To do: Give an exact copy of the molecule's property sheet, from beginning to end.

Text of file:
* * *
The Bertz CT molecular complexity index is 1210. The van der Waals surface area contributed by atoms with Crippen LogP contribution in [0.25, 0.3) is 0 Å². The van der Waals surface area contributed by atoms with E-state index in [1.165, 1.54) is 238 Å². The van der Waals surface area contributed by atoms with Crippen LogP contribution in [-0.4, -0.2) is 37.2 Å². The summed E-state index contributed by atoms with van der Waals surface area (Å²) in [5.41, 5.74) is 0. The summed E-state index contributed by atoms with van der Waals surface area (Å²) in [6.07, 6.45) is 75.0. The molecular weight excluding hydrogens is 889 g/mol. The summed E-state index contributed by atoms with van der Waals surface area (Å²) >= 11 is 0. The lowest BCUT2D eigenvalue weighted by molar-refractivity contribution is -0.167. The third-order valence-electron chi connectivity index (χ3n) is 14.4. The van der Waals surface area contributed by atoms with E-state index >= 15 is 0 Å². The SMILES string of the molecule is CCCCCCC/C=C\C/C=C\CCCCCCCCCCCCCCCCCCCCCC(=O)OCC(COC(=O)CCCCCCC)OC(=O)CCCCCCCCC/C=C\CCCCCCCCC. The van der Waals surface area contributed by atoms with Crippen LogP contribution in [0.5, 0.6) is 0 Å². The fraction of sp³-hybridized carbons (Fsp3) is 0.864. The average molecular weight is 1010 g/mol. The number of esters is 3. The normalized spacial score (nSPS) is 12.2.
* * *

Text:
The Bertz CT molecular complexity index is 1210. The van der Waals surface area contributed by atoms with Crippen LogP contribution in [0.25, 0.3) is 0 Å². The van der Waals surface area contributed by atoms with E-state index in [1.165, 1.54) is 238 Å². The van der Waals surface area contributed by atoms with Crippen LogP contribution in [-0.4, -0.2) is 37.2 Å². The summed E-state index contributed by atoms with van der Waals surface area (Å²) in [5.41, 5.74) is 0. The summed E-state index contributed by atoms with van der Waals surface area (Å²) in [6.07, 6.45) is 75.0. The molecular weight excluding hydrogens is 889 g/mol. The summed E-state index contributed by atoms with van der Waals surface area (Å²) >= 11 is 0. The lowest BCUT2D eigenvalue weighted by molar-refractivity contribution is -0.167. The third-order valence-electron chi connectivity index (χ3n) is 14.4. The van der Waals surface area contributed by atoms with E-state index >= 15 is 0 Å². The SMILES string of the molecule is CCCCCCC/C=C\C/C=C\CCCCCCCCCCCCCCCCCCCCCC(=O)OCC(COC(=O)CCCCCCC)OC(=O)CCCCCCCCC/C=C\CCCCCCCCC. The van der Waals surface area contributed by atoms with Crippen LogP contribution in [0.5, 0.6) is 0 Å². The fraction of sp³-hybridized carbons (Fsp3) is 0.864. The average molecular weight is 1010 g/mol. The number of esters is 3. The normalized spacial score (nSPS) is 12.2.